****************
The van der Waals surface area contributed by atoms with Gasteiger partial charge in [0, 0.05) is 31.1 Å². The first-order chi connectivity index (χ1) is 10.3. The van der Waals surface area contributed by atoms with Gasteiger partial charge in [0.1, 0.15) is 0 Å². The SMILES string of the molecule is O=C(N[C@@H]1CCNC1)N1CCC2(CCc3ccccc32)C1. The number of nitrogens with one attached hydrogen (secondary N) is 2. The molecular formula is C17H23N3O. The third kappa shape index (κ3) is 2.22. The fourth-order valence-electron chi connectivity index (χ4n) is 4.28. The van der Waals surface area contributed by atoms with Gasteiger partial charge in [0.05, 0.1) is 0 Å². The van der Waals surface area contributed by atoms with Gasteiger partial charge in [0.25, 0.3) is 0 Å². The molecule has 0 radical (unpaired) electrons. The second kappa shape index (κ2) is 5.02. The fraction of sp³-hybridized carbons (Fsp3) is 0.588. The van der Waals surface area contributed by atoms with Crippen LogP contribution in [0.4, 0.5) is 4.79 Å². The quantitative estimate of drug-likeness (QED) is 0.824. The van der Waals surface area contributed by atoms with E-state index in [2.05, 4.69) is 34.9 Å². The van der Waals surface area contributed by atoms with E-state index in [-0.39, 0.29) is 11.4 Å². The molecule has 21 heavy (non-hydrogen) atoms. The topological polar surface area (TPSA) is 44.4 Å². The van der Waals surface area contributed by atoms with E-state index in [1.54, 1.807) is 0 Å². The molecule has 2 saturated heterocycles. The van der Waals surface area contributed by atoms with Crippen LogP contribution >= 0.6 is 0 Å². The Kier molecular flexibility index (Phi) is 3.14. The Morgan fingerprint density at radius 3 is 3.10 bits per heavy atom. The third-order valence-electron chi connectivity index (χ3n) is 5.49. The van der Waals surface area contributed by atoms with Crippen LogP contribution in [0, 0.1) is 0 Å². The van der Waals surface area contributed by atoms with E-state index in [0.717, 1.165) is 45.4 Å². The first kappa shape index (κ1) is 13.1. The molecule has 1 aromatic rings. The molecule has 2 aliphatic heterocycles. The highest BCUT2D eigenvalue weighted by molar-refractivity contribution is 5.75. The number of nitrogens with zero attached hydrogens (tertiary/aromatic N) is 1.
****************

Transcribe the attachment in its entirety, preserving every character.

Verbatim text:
The van der Waals surface area contributed by atoms with Gasteiger partial charge in [0, 0.05) is 31.1 Å². The first-order chi connectivity index (χ1) is 10.3. The van der Waals surface area contributed by atoms with Gasteiger partial charge in [0.1, 0.15) is 0 Å². The SMILES string of the molecule is O=C(N[C@@H]1CCNC1)N1CCC2(CCc3ccccc32)C1. The number of nitrogens with one attached hydrogen (secondary N) is 2. The molecular formula is C17H23N3O. The third kappa shape index (κ3) is 2.22. The fourth-order valence-electron chi connectivity index (χ4n) is 4.28. The van der Waals surface area contributed by atoms with Gasteiger partial charge in [0.05, 0.1) is 0 Å². The van der Waals surface area contributed by atoms with Gasteiger partial charge in [0.25, 0.3) is 0 Å². The molecule has 0 radical (unpaired) electrons. The second kappa shape index (κ2) is 5.02. The fraction of sp³-hybridized carbons (Fsp3) is 0.588. The van der Waals surface area contributed by atoms with Crippen LogP contribution in [0.4, 0.5) is 4.79 Å². The quantitative estimate of drug-likeness (QED) is 0.824. The van der Waals surface area contributed by atoms with E-state index in [2.05, 4.69) is 34.9 Å². The van der Waals surface area contributed by atoms with E-state index in [-0.39, 0.29) is 11.4 Å². The molecule has 21 heavy (non-hydrogen) atoms. The topological polar surface area (TPSA) is 44.4 Å². The van der Waals surface area contributed by atoms with E-state index in [1.54, 1.807) is 0 Å². The molecule has 2 saturated heterocycles. The van der Waals surface area contributed by atoms with Crippen LogP contribution >= 0.6 is 0 Å². The Kier molecular flexibility index (Phi) is 3.14. The Morgan fingerprint density at radius 3 is 3.10 bits per heavy atom. The third-order valence-electron chi connectivity index (χ3n) is 5.49. The van der Waals surface area contributed by atoms with Crippen LogP contribution in [0, 0.1) is 0 Å². The van der Waals surface area contributed by atoms with E-state index in [0.717, 1.165) is 45.4 Å². The first kappa shape index (κ1) is 13.1. The molecule has 1 aromatic rings. The molecule has 2 aliphatic heterocycles. The highest BCUT2D eigenvalue weighted by molar-refractivity contribution is 5.75. The number of nitrogens with zero attached hydrogens (tertiary/aromatic N) is 1.